I will not answer in Vancouver,
Duck and hide, that's my manoeuvre.
On that tape you'll hear me say,
Things I can't discuss today.
I will not answer here or there,
I will not answer anywhere.
I will not answer, can't you see?
Why won't the press just let me be?
Please, please do not pester,
For the truth holds disaster.
I know the rule is not to lie,
But when your starn's in a sling, I say let her ride!

Government PoliciesStatements by Members

2:10 p.m.

Conservative

Kevin Sorenson Conservative Crowfoot, AB

Mr. Speaker, Canadians are proud of our Conservative government under the leadership of our Prime Minister.

Since 2006 we have delivered on many of the promises we made. The list of achievements is long.

The GST has been lowered to 5%. We have cut taxes by close to $200 billion. We have paid down $37 billion on the national debt.

Our national child care program provides $100 a month for every child under six.

We got Bill C-2, the tackling violent crime act, passed into law to help keep Canadians safe from dangerous criminals.

We have put an end to 13 years of neglect and foot-dragging by standing up for Canadian farmers.

We are pushing forward on Senate reform, and the Prime Minister appointed the Hon. Bert Brown to the Senate because Albertans elected him as their senator in waiting.

We have passed three balanced budgets.

Our government, under the leadership of our Prime Minister, is getting the job done for Canadians.

I would also like to thank the Liberals for showing their confidence in our government last night and for their support of our environmental initiatives.

EthicsOral Questions

2:15 p.m.

Saint-Laurent—Cartierville Québec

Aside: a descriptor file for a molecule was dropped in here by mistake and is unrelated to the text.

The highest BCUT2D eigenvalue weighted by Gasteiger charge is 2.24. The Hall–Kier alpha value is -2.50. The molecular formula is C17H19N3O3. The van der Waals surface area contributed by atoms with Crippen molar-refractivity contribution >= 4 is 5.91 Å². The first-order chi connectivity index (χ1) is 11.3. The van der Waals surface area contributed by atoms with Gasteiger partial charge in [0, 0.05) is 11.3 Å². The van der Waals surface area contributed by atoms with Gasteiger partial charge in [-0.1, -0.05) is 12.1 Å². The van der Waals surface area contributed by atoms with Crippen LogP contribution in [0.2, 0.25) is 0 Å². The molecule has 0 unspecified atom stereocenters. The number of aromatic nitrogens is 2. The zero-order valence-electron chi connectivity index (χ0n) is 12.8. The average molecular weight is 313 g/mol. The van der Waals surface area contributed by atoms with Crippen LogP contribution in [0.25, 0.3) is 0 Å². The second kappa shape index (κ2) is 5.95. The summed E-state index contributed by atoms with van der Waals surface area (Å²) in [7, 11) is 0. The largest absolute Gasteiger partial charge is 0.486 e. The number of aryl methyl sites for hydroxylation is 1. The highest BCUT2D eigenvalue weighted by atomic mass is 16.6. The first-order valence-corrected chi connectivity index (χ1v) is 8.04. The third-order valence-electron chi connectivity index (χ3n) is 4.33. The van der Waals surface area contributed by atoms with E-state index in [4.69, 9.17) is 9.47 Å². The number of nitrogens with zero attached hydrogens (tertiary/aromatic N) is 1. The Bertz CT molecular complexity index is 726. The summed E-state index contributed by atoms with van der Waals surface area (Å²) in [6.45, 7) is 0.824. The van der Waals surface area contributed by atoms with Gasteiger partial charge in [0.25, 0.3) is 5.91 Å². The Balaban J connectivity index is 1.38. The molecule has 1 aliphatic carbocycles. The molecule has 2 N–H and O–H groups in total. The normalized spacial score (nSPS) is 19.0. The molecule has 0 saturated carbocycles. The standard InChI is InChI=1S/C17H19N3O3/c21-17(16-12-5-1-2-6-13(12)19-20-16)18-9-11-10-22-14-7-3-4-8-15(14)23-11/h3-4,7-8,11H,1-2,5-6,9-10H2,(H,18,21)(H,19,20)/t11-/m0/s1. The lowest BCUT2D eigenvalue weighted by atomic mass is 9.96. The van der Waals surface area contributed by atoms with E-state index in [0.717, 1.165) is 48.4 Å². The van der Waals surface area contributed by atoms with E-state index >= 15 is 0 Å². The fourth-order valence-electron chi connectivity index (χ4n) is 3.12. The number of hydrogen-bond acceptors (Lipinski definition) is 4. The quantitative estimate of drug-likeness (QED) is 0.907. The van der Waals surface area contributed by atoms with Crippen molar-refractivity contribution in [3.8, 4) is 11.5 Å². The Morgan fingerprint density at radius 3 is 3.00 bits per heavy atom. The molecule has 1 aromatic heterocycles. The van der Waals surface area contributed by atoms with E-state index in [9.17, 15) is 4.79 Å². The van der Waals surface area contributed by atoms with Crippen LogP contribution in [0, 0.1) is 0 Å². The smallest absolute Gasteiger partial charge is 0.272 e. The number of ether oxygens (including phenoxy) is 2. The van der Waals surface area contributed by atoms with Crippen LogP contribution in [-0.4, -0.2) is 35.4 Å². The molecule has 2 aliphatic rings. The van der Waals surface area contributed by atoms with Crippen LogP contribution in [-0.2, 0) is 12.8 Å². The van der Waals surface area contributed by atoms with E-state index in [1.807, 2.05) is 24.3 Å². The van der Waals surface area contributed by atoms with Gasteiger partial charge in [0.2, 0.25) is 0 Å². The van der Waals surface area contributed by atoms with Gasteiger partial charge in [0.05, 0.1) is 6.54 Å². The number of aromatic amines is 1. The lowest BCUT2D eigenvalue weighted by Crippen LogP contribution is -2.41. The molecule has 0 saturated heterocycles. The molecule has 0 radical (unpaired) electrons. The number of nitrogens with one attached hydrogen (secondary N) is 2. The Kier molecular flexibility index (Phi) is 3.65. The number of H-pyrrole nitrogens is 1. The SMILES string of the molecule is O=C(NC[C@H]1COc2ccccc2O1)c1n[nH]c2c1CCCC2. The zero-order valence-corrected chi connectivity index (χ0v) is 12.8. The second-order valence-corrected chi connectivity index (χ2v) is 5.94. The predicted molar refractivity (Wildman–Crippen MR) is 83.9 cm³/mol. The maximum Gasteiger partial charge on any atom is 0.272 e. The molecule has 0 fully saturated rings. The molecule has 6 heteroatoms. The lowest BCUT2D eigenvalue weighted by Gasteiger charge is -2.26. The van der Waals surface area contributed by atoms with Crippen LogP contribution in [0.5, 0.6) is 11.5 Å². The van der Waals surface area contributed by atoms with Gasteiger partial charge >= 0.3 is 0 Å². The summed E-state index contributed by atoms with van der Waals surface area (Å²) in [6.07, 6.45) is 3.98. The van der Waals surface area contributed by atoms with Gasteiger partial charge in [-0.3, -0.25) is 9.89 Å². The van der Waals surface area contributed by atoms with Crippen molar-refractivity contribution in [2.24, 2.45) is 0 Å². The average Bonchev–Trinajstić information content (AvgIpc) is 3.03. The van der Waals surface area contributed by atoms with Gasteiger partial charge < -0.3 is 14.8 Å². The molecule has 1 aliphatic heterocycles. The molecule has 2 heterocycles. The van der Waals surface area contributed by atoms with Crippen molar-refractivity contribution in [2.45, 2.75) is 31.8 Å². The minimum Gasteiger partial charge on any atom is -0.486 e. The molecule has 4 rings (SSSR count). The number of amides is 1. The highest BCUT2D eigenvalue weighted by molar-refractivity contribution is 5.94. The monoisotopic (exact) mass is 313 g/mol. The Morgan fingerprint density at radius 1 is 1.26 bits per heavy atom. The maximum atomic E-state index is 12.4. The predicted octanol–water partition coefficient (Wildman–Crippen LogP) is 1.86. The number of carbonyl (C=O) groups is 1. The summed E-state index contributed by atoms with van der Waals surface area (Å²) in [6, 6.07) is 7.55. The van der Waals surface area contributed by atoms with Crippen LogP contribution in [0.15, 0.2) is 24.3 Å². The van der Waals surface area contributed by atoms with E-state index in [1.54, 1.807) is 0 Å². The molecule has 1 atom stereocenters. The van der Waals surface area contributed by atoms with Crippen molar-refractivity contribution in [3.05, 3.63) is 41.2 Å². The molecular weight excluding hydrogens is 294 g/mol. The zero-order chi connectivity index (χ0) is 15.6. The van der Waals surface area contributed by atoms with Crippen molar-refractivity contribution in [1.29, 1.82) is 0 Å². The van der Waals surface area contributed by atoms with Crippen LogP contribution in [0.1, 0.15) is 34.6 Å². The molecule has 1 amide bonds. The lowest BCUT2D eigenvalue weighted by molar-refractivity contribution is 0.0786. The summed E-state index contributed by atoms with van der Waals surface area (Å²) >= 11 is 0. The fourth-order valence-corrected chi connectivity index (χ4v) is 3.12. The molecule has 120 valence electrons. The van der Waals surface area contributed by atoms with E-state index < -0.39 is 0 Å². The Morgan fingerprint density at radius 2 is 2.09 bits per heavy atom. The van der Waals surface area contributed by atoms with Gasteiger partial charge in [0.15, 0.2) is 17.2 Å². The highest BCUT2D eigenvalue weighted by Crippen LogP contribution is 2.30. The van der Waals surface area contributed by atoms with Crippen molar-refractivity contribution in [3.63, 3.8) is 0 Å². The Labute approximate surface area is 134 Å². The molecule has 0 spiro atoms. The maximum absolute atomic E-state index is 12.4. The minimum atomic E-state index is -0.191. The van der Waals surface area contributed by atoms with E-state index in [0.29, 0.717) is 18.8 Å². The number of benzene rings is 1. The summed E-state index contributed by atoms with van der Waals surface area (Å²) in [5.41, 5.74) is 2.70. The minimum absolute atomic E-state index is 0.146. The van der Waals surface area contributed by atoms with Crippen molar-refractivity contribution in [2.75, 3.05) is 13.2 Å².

Liberal

Stéphane Dion LiberalLeader of the Opposition

Mr. Speaker, my question is for the Parliamentary Secretary to the Minister of Public Works.

At the time of the confidence vote in 2005, the parliamentary secretary told journalist Lawrence Martin that Mr. Cadman did not want an election because it could cost Mr. Cadman's family a fortune in benefits. Which benefits?

EthicsOral Questions

2:15 p.m.

Port Moody—Westwood—Port Coquitlam B.C.

Conservative

James Moore ConservativeParliamentary Secretary to the Minister of Public Works and Government Services and for the Pacific Gateway and the Vancouver-Whistler Olympics

Mr. Speaker, the Liberals' story on this file keeps changing.

First the Liberals said there was a meeting on May 17, 2005. They were wrong. The Liberals said Chuck Cadman was not going to run again. They were wrong.

The Liberals said that we offered Chuck Cadman a $1 million life insurance policy. They were wrong. The Liberals asserted that I was somehow involved in organizing the meetings. They are wrong.

The Liberals claim outrage, but the fact is that they have had this story over a year so any outrage they demonstrate now is entirely synthetic.

EthicsOral Questions

2:15 p.m.